The Impact of a New UK Government

Impact of a New UK Government

Following the General Election on 7th May, the Conservatives alone now form the UK government and it is a purely Conservative affair, not a coalition. That means the party’s manifesto is more likely (but not guaranteed) to become reality. It also has implications for what was announced in March’s Budget, but not legislated for in that month’s ‘wash up’ Finance Act.

During the election campaign, the Conservatives promised to legislate to prevent increases to the rates of Income Tax, National Insurance and VAT, which would limit the Government’s ability raise additional tax revenues from these taxes. Whilst this promise covers rates it doesn’t seem to cover the scope of the taxes or the thresholds used.

In light of this, there are some clear dangers that could arise in the hunt for additional revenue:

  • Landlords could see a reduction in the allowable expenses, including the removal of the ability to offset mortgage interest against letting income.
  • Capital Gains Tax (CGT) rates could rise and allowances fall.
  • The extension of CGT to non-residents, in respect of gains made on UK residential property, could be extended to other assets.
  • Personal Allowances could be removed from non-residents.
  • Further tax pressures could come to bear on UK Pensions.
  • HMRC could become even more aggressive in its pursuit of non- resident UK Nationals for Inheritance Tax – this is especially likely given recent statements that they would target non-resident UK Nationals who are claiming Non Domicile Status.
So what does this all mean?

The investment market’s initial reaction has been to jump on the unexpected result. However, the new government will not be in a position to make tax giveaways: the deficit is set to come in at £75bn in the current year and the Chancellor’s aim is to turn this into a surplus by 2018/19. By that time total government borrowing is projected to still be around 75% of GDP.

In this environment, personal financial planning rather than government largesse will remain the primary route to taming tax bills.

If you are exposed to the UK through investments, property or family, or may work in the UK in the future, speak to your AAM financial planner urgently to ensure that you protect your wealth from the UK Government’s need to raise additional revenue.

The Election Manifesto

In their manifesto the Conservatives promised a number of measures as follows:

Income Tax
  • By 2020/21 (the end of the forthcoming Parliament), the personal allowance will rise to £12,500 (the current allowance is £10,600). In practice the Finance Act 2015 has legislated personal allowance increases for 2016/17 (£10,800) and 2017/18 (£11,000).
  • The higher rate threshold will rise to £50,000 (the current level is £42,385). Mr Osborne promised higher rate taxpayers would benefit fully from the Personal Allowance increase, taking the higher rate threshold up to £42,700 in 2016/17 and £43,300 in 2017/18.
  • Of course the Chancellor could (as usual) change this, but the implication is that income tax reductions will be modest until 2018/19.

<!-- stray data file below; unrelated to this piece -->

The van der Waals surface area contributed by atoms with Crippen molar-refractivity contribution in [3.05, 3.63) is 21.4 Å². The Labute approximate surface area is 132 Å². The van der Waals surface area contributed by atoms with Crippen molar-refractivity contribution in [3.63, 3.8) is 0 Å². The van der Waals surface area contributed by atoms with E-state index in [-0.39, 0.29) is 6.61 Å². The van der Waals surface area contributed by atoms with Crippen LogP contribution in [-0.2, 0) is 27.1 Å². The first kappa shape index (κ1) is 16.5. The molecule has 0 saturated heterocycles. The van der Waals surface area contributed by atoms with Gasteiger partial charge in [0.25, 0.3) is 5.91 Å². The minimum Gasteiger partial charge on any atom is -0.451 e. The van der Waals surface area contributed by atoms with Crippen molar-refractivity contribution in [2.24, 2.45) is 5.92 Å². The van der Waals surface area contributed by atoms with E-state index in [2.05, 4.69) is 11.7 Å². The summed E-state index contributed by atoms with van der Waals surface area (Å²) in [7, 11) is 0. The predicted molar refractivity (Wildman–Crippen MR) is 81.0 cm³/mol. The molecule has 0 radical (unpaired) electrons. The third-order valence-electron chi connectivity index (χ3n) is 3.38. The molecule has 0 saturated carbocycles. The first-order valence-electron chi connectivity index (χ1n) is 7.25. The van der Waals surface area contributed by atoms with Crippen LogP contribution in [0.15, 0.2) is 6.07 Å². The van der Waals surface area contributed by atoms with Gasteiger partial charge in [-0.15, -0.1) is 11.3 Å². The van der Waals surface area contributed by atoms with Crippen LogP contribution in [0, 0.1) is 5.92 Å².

Pensions

The annual allowance for pension contributions for those with incomes of over £150,000 is set to fall by £1 for each £2 of income in excess of £150,000, down to a minimum allowance of £10,000 at incomes of £210,000 and above. The lifetime allowance is already slated to reduce to £1m from April 2016.

Main Residence Inheritance Tax (IHT) Allowance

The pension annual allowance cut was designed to finance a main residence IHT exemption of £175,000, transferable between spouses and civil partners and phased out at the rate of £1 for each £2 of estate value over £2m (so gone by £2.35m). The effect for a couple is to give a total IHT exemption of up to £1m (2 x [£325,000 nil rate band + £175,000 residence exemption]), assuming they own a home worth at least £350,000. It is unclear how this would operate if the home had to be sold because of a need for long term care.

Non-Domicile

The Conservatives said they would further increase the tax on non-domiciled individuals, but gave no numbers.

Anti-evasion and anti-avoidance

Like the other main parties, the Conservatives pledged to raise a considerable sum (£5bn a year by 2017/18) from anti-evasion and avoidance measures. Also in line with the other parties, they gave very little indication as to how this would be achieved.

UK Budget 2015

In addition to the manifesto, there are still a number of measures left over from the Budget before the election. It remains to be seen whether these will be enacted or replaced with new measures in the first Budget of the new parliament. The outstanding issues include:

Lifetime Allowance

This is set to fall to £1m from 2016/17, with another raft of transitional protections introduced.

Personal Savings Allowance

From 2016/17 this measure would give basic rate taxpayers an allowance of £1,000 for savings income (basically interest, but also offshore bond gains). Higher rate taxpayers would receive an allowance of £500 – worth the same £200 tax saving, but additional rate taxpayers get nothing.

Pension Annuity Sales

This controversial idea is currently out for consultation, but with the Conservatives back in power it may now become a reality from 2016/17.

Ian Black
Head of Wealth Solutions
AAM Advisory Pte Ltd

Source:
www.techlink.co.uk

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